If you want to add weights to your home workouts but don’t know what size dumbbells to buy, look no further.
Is it just us, or do gyms seem a little quieter post-lockdown? That might be because working from home has made our schedules more flexible, meaning the death of ‘peak times’. But it could also be down to the nation’s love affair with home workouts. Lockdown made many gym-goers realise that they didn’t need access to an expensive club to get a good sweat on; according to research from RunRepeat in December 2020, three out of four gym members had decided to favour home or outdoor workouts this year.
At the height of the pandemic, home workouts were synonymous with bodyweight training due to the fact that you couldn’t get your hands on kit no matter how often you refreshed Argos’ home page. Now that weights are back in stock, it might be time to start adding some extra resistance into your home workouts. But what equipment do you really need?
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“There’s no clear-cut answer for this, as it really depends on what your goals are, if you’re new to weight training and if you have any injuries,” says personal trainer Zara Ozard. “It’s worth bearing in mind that you might want a range of kit too, as you end to lift heavier on lower body exercises versus upper body.”
A good weight, she explains, is one that allows you to complete your set with the muscles feeling close to fatigue (that is, not being able to do any more reps). “My advice is to ensure that you’ve developed good form and technique in your bodyweight exercises first, so when you’re ready to add weights you don’t injure yourself. Then, start out slow and light, and build up your capabilities,” Zara explains.
What size weights should beginners use for home workouts?
Total beginners, who have only ever trained at home with no guidance from a personal trainer, should start with weights anywhere from 2kg-6kg, says Zara. “You don’t want to start too heavy and end up losing confidence when you can’t perform exercises,” she says.
If you have been doing bodyweight training for a while and already feel pretty strong (those press-ups really pay off, you know), you might be ready to step up to medium-sized weights. For that, you could opt for dumbbells that weigh around 6-10kg. Anything over that would be classed as ‘heavy’ when it comes to your home workouts - perfect for those who have swapped gym-based training for home workouts.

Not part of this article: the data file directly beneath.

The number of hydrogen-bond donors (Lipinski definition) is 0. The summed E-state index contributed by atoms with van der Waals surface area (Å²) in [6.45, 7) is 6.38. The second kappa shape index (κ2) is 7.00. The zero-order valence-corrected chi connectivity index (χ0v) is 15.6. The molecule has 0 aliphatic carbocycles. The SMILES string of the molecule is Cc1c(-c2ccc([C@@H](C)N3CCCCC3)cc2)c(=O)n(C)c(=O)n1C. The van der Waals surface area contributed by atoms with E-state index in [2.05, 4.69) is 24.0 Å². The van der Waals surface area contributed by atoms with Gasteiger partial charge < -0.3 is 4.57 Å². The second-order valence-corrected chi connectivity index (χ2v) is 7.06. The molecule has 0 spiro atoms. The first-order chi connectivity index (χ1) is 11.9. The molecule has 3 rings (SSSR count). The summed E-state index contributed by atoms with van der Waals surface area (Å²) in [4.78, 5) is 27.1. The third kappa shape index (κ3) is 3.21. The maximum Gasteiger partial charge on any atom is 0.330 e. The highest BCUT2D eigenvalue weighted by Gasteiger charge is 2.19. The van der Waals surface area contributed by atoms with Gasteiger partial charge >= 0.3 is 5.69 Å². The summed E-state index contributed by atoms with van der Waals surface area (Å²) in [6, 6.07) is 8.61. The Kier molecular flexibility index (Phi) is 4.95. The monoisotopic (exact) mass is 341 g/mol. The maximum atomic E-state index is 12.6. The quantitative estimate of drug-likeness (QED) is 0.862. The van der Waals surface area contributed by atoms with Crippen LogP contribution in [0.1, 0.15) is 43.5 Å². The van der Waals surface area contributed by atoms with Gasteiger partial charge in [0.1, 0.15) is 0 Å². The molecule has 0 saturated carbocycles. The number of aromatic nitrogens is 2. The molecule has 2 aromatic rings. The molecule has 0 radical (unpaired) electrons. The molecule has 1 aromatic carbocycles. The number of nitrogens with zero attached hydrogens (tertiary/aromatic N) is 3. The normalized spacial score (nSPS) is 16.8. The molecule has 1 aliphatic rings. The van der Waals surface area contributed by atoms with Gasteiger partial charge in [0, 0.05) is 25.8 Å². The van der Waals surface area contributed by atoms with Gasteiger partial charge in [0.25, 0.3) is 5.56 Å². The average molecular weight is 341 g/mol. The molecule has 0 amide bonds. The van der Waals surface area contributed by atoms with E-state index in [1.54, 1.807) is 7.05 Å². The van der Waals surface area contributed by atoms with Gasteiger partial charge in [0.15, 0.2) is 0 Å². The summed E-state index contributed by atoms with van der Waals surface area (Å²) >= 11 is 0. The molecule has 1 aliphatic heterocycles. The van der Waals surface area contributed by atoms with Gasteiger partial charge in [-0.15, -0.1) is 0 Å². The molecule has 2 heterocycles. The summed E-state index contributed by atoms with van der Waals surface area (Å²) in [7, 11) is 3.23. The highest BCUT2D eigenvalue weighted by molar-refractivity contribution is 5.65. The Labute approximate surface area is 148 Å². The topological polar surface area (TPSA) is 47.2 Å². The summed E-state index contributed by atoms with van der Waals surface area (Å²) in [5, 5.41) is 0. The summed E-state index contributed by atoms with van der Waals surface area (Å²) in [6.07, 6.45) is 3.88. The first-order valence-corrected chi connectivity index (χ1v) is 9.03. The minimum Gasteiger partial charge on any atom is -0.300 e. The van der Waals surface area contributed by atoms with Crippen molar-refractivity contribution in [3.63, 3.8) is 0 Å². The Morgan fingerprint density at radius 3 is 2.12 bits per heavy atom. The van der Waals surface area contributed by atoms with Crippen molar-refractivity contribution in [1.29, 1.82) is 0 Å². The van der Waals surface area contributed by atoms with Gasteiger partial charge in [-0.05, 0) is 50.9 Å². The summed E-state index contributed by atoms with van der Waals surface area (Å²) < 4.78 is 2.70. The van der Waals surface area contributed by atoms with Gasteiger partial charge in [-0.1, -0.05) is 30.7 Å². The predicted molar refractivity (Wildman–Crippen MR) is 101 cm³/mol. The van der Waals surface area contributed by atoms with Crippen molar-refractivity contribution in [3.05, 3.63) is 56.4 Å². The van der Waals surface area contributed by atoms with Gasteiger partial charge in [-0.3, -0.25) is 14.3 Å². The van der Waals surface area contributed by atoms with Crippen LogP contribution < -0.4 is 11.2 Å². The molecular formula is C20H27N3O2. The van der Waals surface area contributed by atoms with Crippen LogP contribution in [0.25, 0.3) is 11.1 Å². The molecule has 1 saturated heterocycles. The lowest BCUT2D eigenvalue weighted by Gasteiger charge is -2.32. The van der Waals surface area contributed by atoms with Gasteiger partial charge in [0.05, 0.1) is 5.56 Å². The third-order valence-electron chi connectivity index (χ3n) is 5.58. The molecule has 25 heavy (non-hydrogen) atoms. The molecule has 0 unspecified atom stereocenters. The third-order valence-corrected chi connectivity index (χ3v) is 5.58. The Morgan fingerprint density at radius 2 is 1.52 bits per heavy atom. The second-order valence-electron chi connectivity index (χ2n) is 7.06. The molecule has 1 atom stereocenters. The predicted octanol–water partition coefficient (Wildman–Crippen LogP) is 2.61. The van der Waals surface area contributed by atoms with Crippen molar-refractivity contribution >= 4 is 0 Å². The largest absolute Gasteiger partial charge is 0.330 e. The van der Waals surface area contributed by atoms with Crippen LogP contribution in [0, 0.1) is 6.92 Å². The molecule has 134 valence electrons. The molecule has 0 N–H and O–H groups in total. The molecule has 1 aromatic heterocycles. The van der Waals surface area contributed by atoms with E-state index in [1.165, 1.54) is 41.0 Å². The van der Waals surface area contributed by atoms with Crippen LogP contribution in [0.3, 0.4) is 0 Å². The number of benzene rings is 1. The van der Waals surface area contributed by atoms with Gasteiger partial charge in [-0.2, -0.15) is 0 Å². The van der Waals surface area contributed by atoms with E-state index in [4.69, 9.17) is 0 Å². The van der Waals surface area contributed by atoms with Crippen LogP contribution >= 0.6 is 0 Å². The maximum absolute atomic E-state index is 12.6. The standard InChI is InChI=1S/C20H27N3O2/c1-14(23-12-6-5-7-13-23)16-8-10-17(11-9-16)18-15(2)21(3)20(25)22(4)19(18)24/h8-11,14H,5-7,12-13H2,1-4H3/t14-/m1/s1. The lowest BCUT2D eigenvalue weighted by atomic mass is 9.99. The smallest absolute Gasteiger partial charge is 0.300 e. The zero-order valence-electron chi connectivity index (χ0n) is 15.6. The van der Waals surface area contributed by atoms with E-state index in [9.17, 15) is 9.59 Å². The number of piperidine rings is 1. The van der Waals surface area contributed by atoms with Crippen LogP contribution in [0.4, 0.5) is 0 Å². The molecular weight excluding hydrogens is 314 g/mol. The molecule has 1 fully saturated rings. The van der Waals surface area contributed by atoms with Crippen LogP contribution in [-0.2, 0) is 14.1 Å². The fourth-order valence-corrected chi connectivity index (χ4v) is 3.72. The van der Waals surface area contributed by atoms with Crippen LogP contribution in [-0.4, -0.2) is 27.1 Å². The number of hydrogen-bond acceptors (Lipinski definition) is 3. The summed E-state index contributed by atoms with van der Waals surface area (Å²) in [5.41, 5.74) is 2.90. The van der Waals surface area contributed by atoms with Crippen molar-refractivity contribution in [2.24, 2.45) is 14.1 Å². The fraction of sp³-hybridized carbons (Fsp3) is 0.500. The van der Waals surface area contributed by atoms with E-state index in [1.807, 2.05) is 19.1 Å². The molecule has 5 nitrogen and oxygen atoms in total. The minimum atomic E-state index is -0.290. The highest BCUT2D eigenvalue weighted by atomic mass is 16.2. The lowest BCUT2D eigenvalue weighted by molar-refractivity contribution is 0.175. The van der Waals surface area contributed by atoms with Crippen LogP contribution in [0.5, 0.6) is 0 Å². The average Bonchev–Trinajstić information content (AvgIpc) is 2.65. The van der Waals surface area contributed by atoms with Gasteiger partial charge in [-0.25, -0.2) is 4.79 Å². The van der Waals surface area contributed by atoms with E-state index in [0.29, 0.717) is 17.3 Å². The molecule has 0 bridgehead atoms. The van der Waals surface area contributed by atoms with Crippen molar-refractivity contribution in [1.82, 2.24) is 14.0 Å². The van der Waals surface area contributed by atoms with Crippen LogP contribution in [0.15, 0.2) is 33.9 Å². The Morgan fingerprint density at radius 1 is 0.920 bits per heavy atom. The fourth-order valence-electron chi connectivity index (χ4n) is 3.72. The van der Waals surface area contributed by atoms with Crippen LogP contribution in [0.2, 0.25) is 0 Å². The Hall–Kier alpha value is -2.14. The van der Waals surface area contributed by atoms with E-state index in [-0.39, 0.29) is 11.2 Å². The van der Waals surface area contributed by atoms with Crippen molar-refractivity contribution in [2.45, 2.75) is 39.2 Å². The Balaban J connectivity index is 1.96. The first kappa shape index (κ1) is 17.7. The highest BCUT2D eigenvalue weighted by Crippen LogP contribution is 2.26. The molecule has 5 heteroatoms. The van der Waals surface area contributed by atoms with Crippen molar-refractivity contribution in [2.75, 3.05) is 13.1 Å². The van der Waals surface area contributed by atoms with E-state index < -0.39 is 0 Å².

Dumbbells in their teens may sound light for those who regularly squat 40kg plus at the gym, but remember that barbells are a different territory. Squatting with a dumbbell will require you to get the weight onto your shoulders or hold it at your chest, whereas the racks in the gym are designed to take this extra strain off the movement.
Isolation exercises will also require lighter weights than compound movements: you will probably be able to row more than you can bicep curl, for instance.
Do I need lots of dumbbells?
Does all of this mean that you need to purchase a whole host of dumbbells in order to get the best workout? Not at all. “In an ideal world, you would have a range of weights because it would allow you to tailor every exercise to the perfect rep range and allow you weekly progression,” says Zara. But if you don’t have the money or space for a complete home gym, that’s totally fine – there are loads of different ways to progress using just the one dumbbell.
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“You can introduce new exercises and various training principles to make things more challenging,” says Zara. She suggests taking less rest between exercises to make the session more challenging on your body, slowing exercises down to increase the amount of time your muscles are under tension and performing single leg or arm exercises to isolate the muscles.
To further load up a muscle, you could perform supersets that target the same area. For example, chest press followed by press-ups. Don’t overlook adding in resistance bands, either. These can be used in drop sets, moving from dumbbell exercises to banded exercises (such as dumbbell hip thrust to banded hip thrust, or dumbbell lat raise to banded lat raise).
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Chloe Gray is the senior writer for stylist.co.uk's fitness brand Strong Women. When she's not writing or lifting weights, she's most likely found practicing handstands, sipping a gin and tonic or eating peanut butter straight out of the jar (not all at the same time).